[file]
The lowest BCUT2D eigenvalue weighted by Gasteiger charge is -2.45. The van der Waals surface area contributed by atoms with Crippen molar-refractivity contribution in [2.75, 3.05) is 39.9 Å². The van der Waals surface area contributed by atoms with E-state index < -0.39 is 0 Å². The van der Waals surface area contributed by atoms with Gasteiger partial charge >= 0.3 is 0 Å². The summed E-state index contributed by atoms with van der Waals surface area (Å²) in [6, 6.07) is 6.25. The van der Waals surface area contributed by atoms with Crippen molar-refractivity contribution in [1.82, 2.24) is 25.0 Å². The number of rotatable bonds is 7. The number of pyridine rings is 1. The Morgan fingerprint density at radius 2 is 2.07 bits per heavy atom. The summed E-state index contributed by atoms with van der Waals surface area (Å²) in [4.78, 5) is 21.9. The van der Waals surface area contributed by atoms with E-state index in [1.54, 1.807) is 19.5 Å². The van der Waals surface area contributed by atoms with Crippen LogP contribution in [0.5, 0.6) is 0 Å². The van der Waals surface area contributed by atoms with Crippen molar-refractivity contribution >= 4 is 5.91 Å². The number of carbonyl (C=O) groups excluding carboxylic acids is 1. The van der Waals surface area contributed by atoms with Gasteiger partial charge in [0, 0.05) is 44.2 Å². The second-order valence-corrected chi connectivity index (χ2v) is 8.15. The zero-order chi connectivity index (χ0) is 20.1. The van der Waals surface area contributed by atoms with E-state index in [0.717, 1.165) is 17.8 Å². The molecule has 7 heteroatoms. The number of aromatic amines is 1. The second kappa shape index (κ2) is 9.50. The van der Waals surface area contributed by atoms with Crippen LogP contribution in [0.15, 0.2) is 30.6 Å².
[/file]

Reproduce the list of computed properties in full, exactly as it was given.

The lowest BCUT2D eigenvalue weighted by Gasteiger charge is -2.45. The van der Waals surface area contributed by atoms with Crippen molar-refractivity contribution in [2.75, 3.05) is 39.9 Å². The van der Waals surface area contributed by atoms with E-state index < -0.39 is 0 Å². The van der Waals surface area contributed by atoms with Gasteiger partial charge >= 0.3 is 0 Å². The summed E-state index contributed by atoms with van der Waals surface area (Å²) in [6, 6.07) is 6.25. The van der Waals surface area contributed by atoms with Crippen molar-refractivity contribution in [1.82, 2.24) is 25.0 Å². The number of rotatable bonds is 7. The number of pyridine rings is 1. The Morgan fingerprint density at radius 2 is 2.07 bits per heavy atom. The summed E-state index contributed by atoms with van der Waals surface area (Å²) in [4.78, 5) is 21.9. The van der Waals surface area contributed by atoms with E-state index in [1.54, 1.807) is 19.5 Å². The van der Waals surface area contributed by atoms with Crippen LogP contribution in [0.5, 0.6) is 0 Å². The van der Waals surface area contributed by atoms with Crippen molar-refractivity contribution >= 4 is 5.91 Å². The number of carbonyl (C=O) groups excluding carboxylic acids is 1. The van der Waals surface area contributed by atoms with Gasteiger partial charge in [0, 0.05) is 44.2 Å². The second-order valence-corrected chi connectivity index (χ2v) is 8.15. The zero-order chi connectivity index (χ0) is 20.1. The van der Waals surface area contributed by atoms with E-state index in [0.717, 1.165) is 17.8 Å². The molecule has 7 heteroatoms. The number of aromatic amines is 1. The second kappa shape index (κ2) is 9.50. The van der Waals surface area contributed by atoms with Crippen LogP contribution in [0.15, 0.2) is 30.6 Å².